Though he works across photography, video, painting, sculpture, and collage, it might be said that Tony Albert’s main mediums are graphics and language, employing a contemporary Pop sensibility in which popular iconography and discourse are amplified and repurposed.
As in his photography series Warakurna Superheroes (2017)—in which the artist worked with children and local artists in the Aboriginal community of Warakurna to create homemade superhero costumes—much of his work is collaborative, while being highly attuned to how popular culture shapes and reflects us. From the romanticized retellings of Aboriginal history in the found objects that shape many of his installations to the might and bravado of the superheroes and cartoon characters referenced throughout his work, Albert recognizes icons and imagery as sources of power— of both self-recognition as well as stereotyping, oppression, and denial.
Tony Albert – Exotic Other, 2018
Albert’s graphic installation Exotic Other (2018) has a dark irony, writing large the commodification and othering of those native to the continent. The work – made up of paintings, trays, plates, plaques, busts, coasters, and ashtrays, all depicting Australian Aboriginal peoples – is part of a series in which loaded words are filled in with what Albert refers to as Aboriginalia,” kitsch representations of Aboriginal Australians, on everything from playing cards to tea towels. “It’s not until you see Aboriginalia on this mass scale,” the artist stated in a 2018 Smith Journal interview, “that you start to understand how pollinated Australia was by these images, how they were used to sell a country.”
Another work, Sorry (2008), was made the year that then Prime Minister Kevin Rudd made a formal apology to Australia’s Indigenous population for the decades-long practice of forcibly taking Aboriginal children from their families. Albert has since requested that each time the work is installed, it is done so with the word spelled backwards, to reflect on what such an apology might mean in the face of continued oppression.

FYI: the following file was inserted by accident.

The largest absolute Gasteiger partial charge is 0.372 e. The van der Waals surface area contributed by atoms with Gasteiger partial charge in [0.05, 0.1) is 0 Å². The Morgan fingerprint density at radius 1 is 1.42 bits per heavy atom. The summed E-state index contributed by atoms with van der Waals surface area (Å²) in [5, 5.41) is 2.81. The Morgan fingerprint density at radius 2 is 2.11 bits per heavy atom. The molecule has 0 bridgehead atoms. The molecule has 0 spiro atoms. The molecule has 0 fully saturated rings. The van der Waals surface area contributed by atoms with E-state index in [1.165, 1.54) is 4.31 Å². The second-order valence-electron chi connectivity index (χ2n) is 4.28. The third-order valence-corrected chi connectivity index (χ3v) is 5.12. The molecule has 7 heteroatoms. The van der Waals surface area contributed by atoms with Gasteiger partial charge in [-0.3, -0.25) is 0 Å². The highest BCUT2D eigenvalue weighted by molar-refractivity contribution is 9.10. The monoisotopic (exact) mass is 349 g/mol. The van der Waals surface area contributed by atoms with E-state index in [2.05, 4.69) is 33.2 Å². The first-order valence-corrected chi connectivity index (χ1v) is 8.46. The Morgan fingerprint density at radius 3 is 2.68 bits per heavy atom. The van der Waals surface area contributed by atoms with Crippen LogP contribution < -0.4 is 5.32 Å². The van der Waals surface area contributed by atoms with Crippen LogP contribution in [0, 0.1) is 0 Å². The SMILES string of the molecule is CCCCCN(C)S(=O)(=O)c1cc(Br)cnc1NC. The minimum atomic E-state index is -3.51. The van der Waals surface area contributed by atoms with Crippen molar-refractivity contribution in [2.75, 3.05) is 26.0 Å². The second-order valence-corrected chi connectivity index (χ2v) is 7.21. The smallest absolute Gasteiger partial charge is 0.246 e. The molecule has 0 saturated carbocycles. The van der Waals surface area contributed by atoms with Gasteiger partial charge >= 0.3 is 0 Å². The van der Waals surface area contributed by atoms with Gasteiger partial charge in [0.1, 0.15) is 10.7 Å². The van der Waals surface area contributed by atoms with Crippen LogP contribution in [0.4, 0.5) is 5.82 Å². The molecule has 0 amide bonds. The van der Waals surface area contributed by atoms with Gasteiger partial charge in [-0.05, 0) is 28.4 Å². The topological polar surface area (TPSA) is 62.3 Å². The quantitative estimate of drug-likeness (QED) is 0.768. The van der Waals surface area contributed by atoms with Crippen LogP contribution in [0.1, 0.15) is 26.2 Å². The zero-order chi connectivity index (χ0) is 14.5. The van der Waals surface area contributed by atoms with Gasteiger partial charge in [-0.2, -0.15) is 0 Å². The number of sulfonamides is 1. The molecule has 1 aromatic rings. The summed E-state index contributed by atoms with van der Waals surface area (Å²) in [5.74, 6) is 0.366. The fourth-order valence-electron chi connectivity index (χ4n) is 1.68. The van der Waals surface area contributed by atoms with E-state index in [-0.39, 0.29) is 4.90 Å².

Meanwhile, the circular painting Confetti culture (fancy dress) (2019) is a patchwork void from which a cast of cartoon characters emerges: Mickey Mouse about to throw a boomerang; Scrooge McDuck wearing a large, golden headdress; a boy rowing a canoe; a monkey dancing in a grass skirt. All are examples of cultural and racial stereotypes that have casually spread through cuddly imagery and childhood fantasy, their feigned innocence here crisscrossed by bright red laser-like lines, as if attempting to imprison or hold them back.
History’s lies still circulate in the cultural flotsam of the present, Albert suggests, but they can be gathered and remade to break paths toward new, more equitable fantasies for the future but they can be gathered and remade to break paths toward new, more equitable fantasies for the future.
Tony Albert is one of over a hundred contemporary artists to be featured in Prime: Art’s Next Generation, Phaidon’s new survey of contemporary artists. We asked him a few questions about his life and art. When you’ve read the story take a look at his artist page on Artspace.
How would you describe what you do? As a multimedia artist that is very drawn to the conceptual within my practice, a really important part of the process for me is the research and theoretical journey. Once all that ground work is laid, I then look at the best possible medium to convey the message.
What’s the most exciting thing about where you are in your career right now? The most exciting thing for me within my career right now, is that I have a lot more confidence about the work that I do. I am less worried about external voices and thoughts. I have been a collector for so many decades, and the opportunity to utilise objects from the collection within the studio is a really good point to be at. I am artist that always believes that their best works is always their next.
What’s on your mind right now?Holistically and ethically looking at how art can be sustainable is something that is always at the forefront of my mind. It is so important that we all continue on a journey that is making the world a better place.
What do you think of when you think of the word prime? Prime is a really interesting word for me. It has an element of youth attached to it, yet my understanding of that is age within journey. To be at your prime doesn’t necessarily relate to ‘age’ but it can mean experience, wellness and the ability to be creative, to step outside a box or framework. I think Prime is a very loaded and dynamic word.
What are the hardest things for you to get ‘right’ and what are your unique challenges? The hardest thing for me to get right is the willingness to accept things that are wrong. To make mistakes and to learn from them.
To see more of Tony Albert’s work, and that of the art world’s most gifted next generation, order a copy of Prime: Art’s Next Generation here.